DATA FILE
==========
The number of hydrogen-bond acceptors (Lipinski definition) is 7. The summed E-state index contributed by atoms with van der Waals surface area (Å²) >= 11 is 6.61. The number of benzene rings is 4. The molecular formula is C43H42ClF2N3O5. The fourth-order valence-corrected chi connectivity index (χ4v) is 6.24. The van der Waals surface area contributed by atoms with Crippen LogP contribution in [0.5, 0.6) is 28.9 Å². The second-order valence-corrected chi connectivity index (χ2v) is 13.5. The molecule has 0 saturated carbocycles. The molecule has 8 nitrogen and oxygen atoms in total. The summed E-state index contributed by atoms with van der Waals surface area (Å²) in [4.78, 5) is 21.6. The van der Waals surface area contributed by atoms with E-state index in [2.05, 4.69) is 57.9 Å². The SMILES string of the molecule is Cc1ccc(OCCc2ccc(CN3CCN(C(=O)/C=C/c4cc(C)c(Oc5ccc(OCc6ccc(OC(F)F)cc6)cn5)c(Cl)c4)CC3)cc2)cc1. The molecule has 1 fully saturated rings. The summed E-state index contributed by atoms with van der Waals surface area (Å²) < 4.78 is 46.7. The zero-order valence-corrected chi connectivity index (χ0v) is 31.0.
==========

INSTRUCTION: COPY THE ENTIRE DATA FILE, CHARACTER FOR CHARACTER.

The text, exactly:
The number of hydrogen-bond acceptors (Lipinski definition) is 7. The summed E-state index contributed by atoms with van der Waals surface area (Å²) >= 11 is 6.61. The number of benzene rings is 4. The molecular formula is C43H42ClF2N3O5. The fourth-order valence-corrected chi connectivity index (χ4v) is 6.24. The van der Waals surface area contributed by atoms with Crippen LogP contribution in [0.5, 0.6) is 28.9 Å². The second-order valence-corrected chi connectivity index (χ2v) is 13.5. The molecule has 0 saturated carbocycles. The molecule has 8 nitrogen and oxygen atoms in total. The summed E-state index contributed by atoms with van der Waals surface area (Å²) in [4.78, 5) is 21.6. The van der Waals surface area contributed by atoms with E-state index in [2.05, 4.69) is 57.9 Å². The SMILES string of the molecule is Cc1ccc(OCCc2ccc(CN3CCN(C(=O)/C=C/c4cc(C)c(Oc5ccc(OCc6ccc(OC(F)F)cc6)cn5)c(Cl)c4)CC3)cc2)cc1. The molecule has 1 fully saturated rings. The summed E-state index contributed by atoms with van der Waals surface area (Å²) < 4.78 is 46.7. The zero-order valence-corrected chi connectivity index (χ0v) is 31.0.